House sends Trump $4.6B border bill, yielding to Senate
Washington – The Democratic-controlled House voted Thursday to send President Donald Trump a bipartisan, Senate-drafted, $4.6 billion measure to care for migrant refugees detained at the southern border, capping a Washington skirmish in which die-hard liberals came out on the losing end in a battle with the White House, the GOP-held Senate and Democratic moderates.
The emergency legislation, required to ease overcrowded, often harsh conditions at U.S. holding facilities for migrants seeking asylum, mostly from Central American nations like Honduras and El Salvador, passed by a bipartisan 305-102 vote. Trump has indicated he’ll sign it into law.
Michigan representatives Andy Levin, Rashida Tlaib, Brenda Lawrence, Justin Amash and Debbie Dingell all voted against the Senate version of the bill.
“A great job done by all!” Trump tweeted from his overseas trip.
Ninety-five Democrats opposed the bill, reluctantly brought to a vote by House Speaker Nancy Pelosi, D-Calif., after her plan to further strengthen rules for treatment of migrant refugees ran into intractable opposition from Republican lawmakers and Vice President Mike Pence. Many moderate Democrats split with Pelosi as well, undercutting her efforts, which faded shortly after Senate Majority Leader Mitch McConnell, R-Ky., said he would swiftly reject them.
The legislation contains more than $1 billion to shelter and feed migrants detained by the border patrol and almost $3 billion to care for unaccompanied migrant children who are turned over the Department of Health and Human Services. It rejects an administration request for additional Immigration and Customs Enforcement detention beds, however, and contains provisions designed to prevent federal immigration agents from going after immigrants living in the country illegally who seek to care for unaccompanied children.
The funding is urgently needed to prevent the humanitarian emergency on the U.S.-Mexico border from worsening. The government had warned that money would run out in a matter of days.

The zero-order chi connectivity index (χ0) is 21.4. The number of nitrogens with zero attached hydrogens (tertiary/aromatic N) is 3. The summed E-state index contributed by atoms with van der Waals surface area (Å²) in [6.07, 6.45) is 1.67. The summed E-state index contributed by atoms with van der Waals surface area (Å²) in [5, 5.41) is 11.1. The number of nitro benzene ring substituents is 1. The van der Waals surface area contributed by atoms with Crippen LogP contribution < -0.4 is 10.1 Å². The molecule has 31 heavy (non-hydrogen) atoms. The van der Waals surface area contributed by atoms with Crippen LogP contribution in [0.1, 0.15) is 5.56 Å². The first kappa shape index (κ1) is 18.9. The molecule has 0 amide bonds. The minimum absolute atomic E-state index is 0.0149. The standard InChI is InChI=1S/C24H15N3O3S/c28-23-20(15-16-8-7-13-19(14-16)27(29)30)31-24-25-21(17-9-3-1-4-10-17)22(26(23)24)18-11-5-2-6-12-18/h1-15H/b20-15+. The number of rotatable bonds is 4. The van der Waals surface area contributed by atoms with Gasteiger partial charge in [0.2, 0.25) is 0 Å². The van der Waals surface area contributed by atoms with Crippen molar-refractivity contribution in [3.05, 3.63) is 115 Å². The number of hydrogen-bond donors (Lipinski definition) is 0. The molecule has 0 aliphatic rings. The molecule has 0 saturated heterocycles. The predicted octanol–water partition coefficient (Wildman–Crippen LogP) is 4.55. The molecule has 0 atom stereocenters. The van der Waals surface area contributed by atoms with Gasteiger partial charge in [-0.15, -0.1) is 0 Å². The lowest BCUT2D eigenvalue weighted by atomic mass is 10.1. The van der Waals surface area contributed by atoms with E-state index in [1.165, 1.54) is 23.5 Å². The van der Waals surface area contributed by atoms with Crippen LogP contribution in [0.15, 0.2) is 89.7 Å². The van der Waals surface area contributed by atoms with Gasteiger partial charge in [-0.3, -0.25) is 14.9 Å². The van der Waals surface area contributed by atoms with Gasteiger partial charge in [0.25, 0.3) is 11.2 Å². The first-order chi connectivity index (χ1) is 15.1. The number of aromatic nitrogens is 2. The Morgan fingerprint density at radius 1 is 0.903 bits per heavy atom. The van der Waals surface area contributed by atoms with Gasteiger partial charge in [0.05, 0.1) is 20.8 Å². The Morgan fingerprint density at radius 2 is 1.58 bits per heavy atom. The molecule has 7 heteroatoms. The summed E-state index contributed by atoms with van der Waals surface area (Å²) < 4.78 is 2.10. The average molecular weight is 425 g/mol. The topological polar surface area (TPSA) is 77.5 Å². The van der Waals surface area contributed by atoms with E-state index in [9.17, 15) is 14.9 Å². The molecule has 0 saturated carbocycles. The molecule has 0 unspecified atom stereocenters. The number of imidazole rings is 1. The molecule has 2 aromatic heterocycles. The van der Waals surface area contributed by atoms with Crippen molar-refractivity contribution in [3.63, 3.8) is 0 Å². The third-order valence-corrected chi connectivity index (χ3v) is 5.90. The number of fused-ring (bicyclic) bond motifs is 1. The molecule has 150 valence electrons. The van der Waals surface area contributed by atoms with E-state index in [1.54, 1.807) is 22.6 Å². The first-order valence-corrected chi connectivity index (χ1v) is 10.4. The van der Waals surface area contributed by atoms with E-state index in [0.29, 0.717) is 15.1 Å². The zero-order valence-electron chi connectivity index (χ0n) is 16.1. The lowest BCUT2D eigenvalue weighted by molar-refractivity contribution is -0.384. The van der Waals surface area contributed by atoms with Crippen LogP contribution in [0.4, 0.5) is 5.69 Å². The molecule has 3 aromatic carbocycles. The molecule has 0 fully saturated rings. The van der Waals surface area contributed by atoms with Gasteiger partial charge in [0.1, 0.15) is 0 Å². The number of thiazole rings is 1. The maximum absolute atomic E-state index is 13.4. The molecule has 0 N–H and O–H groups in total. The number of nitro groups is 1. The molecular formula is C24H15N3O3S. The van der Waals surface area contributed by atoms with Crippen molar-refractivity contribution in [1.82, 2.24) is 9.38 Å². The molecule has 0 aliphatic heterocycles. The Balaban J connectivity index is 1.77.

The Senate bill passed Wednesday by an 84-8 vote, with Democrats there pleased with the deal they cut with Republicans controlling the chamber.
The measure was initially only reluctantly accepted by the White House – which complained about elimination of the request for detention beds for immigrants facing removal from the U.S. – but GOP support grew after the measure presented an opportunity to outmaneuver Pelosi. Just seven Republicans opposed the bill.
“We could have done so much better,” Pelosi said in a floor speech. Earlier, Pelosi pushed a plan to ping-pong the Senate-passed bill right back across the Capitol with provisions requiring more stringent care requirements for detained migrant families and other steps. But confronted with splintering unity in the Democratic rank and file and intractable opposition from McConnell, Pelosi changed course.
Pence and Pelosi had an hour-long conversation on the legislation Thursday as the White House and Republicans kept pounding the message that the only way forward was to pass the Senate bill.
Pence’s chief of staff Marc Short described the call as friendly and productive. Pelosi, a devout Catholic, appealed to Pence’s sense of faith.
Pelosi presented an effective case that House Democrats wanted more, Short said, but the vice president stressed that with the bipartisan vote in Senate and funding running out, now was not the time to be reopening the bill.
The leaders of the House Progressive Caucus, which includes almost half of House Democrats, immediately issued a statement calling the Senate bill – which had the backing of Minority Leader Chuck Schumer, D-N.Y. – “entirely insufficient to protect vulnerable children in our care.”
Thursday’s outcome was a victory for McConnell, who vowed that the GOP-held Senate would kill any “partisan” House changes that the Democratic-controlled House passed, and he appeared to hold a strong hand.
“The United States Senate is not going to pass a border funding bill that cuts the money for ICE and the Department of Defense. It’s not going to happen. We already have our compromise,” McConnell said.
McConnell said the White House might support making some changes administratively to address some Democratic concerns.
In fact, Pence agreed that lawmakers would be notified within 24 hours when a child died in custody, said people familiar with his call with Pelosi. Pence also agreed to the 90-day time limit for migrant children to be housed in influx facilities.